But time and again I always realize that you get the best understanding about the data when getting your hands dirty with working with the data from various organizations. For me that have been when doing a deduplication of party master data, when calibrating a data matching engine for party master data against third party reference data, when grouping and linking product information held by trading partners, when relating other master data to location reference data and all these activities we do in order to raise data quality and get a grip on Master Data Management (MDM) and Product Information Management (PIM).
Well, perhaps it is just me and because I never liked real dirt and gardening.
In a comment to this post Nadim observes that this Gartner quadrant is mixing up pure MDM players and PIM players.
That is true. It has always been a discussion point if one should combine or separate solutions for Master Data Management (MDM) and Product Information Management (PIM). This is a question to be asked by end user organizations and it is certainly a question the vendors on the market(s) ask themselves.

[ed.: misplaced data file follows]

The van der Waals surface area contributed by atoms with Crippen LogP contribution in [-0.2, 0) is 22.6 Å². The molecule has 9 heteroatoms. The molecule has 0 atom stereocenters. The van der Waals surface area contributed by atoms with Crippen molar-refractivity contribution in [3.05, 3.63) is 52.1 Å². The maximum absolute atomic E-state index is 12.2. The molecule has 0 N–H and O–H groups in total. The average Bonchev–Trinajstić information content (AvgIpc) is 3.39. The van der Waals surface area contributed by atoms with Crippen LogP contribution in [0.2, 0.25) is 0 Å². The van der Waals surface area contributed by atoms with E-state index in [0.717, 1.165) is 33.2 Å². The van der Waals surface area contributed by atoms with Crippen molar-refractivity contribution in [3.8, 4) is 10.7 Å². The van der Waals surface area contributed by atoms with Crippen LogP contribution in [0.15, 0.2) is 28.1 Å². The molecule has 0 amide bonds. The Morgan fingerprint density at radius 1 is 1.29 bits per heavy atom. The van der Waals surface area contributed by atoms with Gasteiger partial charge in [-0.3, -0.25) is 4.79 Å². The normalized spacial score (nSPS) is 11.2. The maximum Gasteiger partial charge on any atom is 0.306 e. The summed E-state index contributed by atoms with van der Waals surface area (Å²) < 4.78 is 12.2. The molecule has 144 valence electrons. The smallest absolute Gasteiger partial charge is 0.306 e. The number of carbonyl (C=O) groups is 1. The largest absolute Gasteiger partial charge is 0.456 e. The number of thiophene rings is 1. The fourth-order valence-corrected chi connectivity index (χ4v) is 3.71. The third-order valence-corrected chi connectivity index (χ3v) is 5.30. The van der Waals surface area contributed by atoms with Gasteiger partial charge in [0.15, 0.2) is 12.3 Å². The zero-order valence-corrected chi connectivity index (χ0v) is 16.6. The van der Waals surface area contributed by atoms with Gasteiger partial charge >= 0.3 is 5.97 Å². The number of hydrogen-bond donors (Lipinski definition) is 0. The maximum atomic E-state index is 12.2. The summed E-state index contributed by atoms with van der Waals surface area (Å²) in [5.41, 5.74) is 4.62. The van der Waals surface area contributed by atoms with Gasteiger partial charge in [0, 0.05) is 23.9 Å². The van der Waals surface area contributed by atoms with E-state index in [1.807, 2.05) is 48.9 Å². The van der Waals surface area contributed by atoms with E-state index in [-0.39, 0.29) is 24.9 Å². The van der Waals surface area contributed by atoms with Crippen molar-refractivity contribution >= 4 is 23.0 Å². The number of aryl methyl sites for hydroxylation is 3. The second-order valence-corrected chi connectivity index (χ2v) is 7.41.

If we look at the vendors included in the 2018 Magic Quadrant the PIM part is represented in some different ways.
I would say that two of the newcomers, Viamedici and Contentserv (yellow dots in below figure), are mostly PIM players today. This is also mentioned as a caution by Gartner and is a reason for the current left-bottom’ish placement in the quadrant. But both companies want to be more multidomain MDM’ish.
8 years ago, I was engaged at Stibo Systems as part of their first steps on the route from PIM to multidomain MDM. Enterworks and Riversand (the orange dots in above figure) is on the same road.
Informatica has taken a different path towards the same destination as they back in 2012 bought the PIM player Heiler. Gartner has some cautions about how well the MDM and PIM components makes up a whole in the Informatica offerings and similar cautions was expressed around the Forrester PIM Wave as seen in the comments to the post There is no PIM quadrant, but there is a PIM wave.